https://recentitems.wordpress.com/2014/10/08/the-black-death-and-ebola/
    What is it that makes a plague so compelling? I’ve been told I there was a recent TV drama about a plague that I should watch. I’m more interested in what the historical record tells us though. Fiction dwells on the variety of reactions. Non-fiction has more variety. It describes historically contingent events that nobody could dream up, such as the flagellants, the medical beliefs, and the way different societies and their different layers were affected (mostly uniformly, but less so in some instances).
    Nice to see someone else blog on this topic!

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    • Jonathan

      Thanks for posting the link to your review Jeff. I suppose any book on the subject must use pretty much the same source material and therefore tell the same story. It was interesting having a look on the Wikipedia page because it looks as if a lot of recent DNA-based work is getting results – it will be interesting to read a newer book on the subject.

      I was amazed when Ziegler mentioned that the Black Death barely got a mention in older (18th & 19th century) history books.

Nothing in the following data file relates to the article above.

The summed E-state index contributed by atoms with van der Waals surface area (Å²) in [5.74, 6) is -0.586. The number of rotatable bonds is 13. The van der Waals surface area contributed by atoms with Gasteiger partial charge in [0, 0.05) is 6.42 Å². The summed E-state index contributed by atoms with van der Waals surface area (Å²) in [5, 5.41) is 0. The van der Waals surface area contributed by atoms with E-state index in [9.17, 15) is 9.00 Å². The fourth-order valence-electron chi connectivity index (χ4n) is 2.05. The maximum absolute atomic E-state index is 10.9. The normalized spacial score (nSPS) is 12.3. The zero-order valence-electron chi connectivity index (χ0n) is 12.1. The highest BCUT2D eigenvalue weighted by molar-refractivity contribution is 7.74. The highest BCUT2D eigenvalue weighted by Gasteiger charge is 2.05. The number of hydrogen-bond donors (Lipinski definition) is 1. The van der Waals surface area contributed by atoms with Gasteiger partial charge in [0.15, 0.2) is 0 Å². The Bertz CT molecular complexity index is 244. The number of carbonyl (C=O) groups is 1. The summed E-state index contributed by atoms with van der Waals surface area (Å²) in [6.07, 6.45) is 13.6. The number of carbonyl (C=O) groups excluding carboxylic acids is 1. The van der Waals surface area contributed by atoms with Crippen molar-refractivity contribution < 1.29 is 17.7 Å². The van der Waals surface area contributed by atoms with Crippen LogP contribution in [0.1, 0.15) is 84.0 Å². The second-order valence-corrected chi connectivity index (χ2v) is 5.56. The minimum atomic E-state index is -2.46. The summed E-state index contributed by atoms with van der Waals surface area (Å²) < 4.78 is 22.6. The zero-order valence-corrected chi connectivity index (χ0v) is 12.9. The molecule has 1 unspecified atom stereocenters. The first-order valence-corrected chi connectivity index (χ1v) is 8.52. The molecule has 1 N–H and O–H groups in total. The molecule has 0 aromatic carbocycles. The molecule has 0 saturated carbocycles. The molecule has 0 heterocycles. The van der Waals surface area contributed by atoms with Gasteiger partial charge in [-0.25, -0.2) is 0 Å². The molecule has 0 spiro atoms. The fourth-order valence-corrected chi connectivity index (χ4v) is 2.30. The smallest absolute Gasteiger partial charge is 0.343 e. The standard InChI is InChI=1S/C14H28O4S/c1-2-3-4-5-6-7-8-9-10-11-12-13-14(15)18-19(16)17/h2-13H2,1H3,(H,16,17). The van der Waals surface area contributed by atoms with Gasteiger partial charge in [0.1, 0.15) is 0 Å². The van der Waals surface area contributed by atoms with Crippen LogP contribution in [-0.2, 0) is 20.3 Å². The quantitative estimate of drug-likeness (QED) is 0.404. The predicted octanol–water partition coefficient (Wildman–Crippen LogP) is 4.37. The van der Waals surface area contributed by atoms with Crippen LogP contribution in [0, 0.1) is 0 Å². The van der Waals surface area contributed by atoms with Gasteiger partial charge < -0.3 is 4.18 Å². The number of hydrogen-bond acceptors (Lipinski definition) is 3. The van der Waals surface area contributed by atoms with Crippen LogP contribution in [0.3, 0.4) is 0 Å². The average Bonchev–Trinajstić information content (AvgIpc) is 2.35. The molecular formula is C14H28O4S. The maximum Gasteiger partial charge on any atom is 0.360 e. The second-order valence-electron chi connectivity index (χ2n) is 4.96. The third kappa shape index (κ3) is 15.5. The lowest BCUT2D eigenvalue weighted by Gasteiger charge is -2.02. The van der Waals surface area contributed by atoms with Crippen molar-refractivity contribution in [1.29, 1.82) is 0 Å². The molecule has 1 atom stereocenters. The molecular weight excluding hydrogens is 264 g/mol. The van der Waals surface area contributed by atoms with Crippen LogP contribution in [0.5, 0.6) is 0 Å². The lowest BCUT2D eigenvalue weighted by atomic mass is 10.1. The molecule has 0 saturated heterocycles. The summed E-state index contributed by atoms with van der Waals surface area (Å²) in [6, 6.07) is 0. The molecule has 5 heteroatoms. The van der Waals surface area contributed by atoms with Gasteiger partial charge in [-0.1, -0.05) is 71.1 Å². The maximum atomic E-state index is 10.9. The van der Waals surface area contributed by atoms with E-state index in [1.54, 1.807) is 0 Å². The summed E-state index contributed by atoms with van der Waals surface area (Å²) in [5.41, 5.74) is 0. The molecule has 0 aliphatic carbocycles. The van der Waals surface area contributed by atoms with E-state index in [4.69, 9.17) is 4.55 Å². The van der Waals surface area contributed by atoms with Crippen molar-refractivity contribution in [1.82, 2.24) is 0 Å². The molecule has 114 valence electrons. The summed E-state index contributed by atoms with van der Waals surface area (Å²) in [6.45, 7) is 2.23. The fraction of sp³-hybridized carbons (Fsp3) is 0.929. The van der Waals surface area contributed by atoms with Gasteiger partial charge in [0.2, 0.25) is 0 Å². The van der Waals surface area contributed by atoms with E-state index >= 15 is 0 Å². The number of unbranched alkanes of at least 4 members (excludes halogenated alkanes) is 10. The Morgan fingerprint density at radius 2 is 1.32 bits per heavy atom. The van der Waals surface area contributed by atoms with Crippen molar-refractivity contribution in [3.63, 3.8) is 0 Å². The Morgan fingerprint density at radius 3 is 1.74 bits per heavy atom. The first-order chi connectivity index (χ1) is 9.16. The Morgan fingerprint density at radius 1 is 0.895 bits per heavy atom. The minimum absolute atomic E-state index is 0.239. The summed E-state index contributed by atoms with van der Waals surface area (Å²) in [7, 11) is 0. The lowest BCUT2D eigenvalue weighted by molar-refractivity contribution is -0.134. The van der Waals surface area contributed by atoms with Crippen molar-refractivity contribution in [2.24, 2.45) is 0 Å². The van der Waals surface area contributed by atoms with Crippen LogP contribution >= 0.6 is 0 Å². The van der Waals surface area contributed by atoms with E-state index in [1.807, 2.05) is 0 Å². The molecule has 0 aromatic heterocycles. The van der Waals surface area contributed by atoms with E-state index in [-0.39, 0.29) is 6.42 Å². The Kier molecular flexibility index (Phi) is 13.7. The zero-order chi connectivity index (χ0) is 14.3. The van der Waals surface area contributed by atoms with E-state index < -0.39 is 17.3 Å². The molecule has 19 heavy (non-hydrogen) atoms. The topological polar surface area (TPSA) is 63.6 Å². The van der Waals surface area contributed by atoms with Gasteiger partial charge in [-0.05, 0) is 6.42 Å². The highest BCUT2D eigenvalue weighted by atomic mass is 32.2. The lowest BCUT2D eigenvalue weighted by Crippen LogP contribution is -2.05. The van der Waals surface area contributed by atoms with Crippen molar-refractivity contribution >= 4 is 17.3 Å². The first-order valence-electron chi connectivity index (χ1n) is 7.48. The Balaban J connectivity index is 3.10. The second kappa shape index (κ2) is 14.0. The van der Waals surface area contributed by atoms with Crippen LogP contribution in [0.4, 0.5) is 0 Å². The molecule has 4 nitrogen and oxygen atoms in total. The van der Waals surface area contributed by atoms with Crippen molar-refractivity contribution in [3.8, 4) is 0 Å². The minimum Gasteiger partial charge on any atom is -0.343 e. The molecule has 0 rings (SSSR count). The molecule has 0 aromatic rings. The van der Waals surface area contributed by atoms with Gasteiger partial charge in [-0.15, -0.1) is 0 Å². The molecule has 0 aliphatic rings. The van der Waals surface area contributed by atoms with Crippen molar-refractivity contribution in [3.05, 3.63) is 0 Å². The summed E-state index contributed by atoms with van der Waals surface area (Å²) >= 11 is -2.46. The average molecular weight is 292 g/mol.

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      • Jeff

        Ah, I wonder why the post-19C interest then? A lot of historians of the 14C seem to use parish records to trace the progress of the disease. Gottfried recounts the way that progress respected no social rank. I’ve seen secondhand copies of Ziegler around, so I will get one. I quite like the (at least, perceived) end-of-times narrative to it all. I vaguely remember reading Stephen King’s The Stand when I were a lad. The first half, the plague aftermath, is great. Then the spooky and supernatural spoils the rest. I think there’s something humbling about pandemics that reminds us how much we take for granted.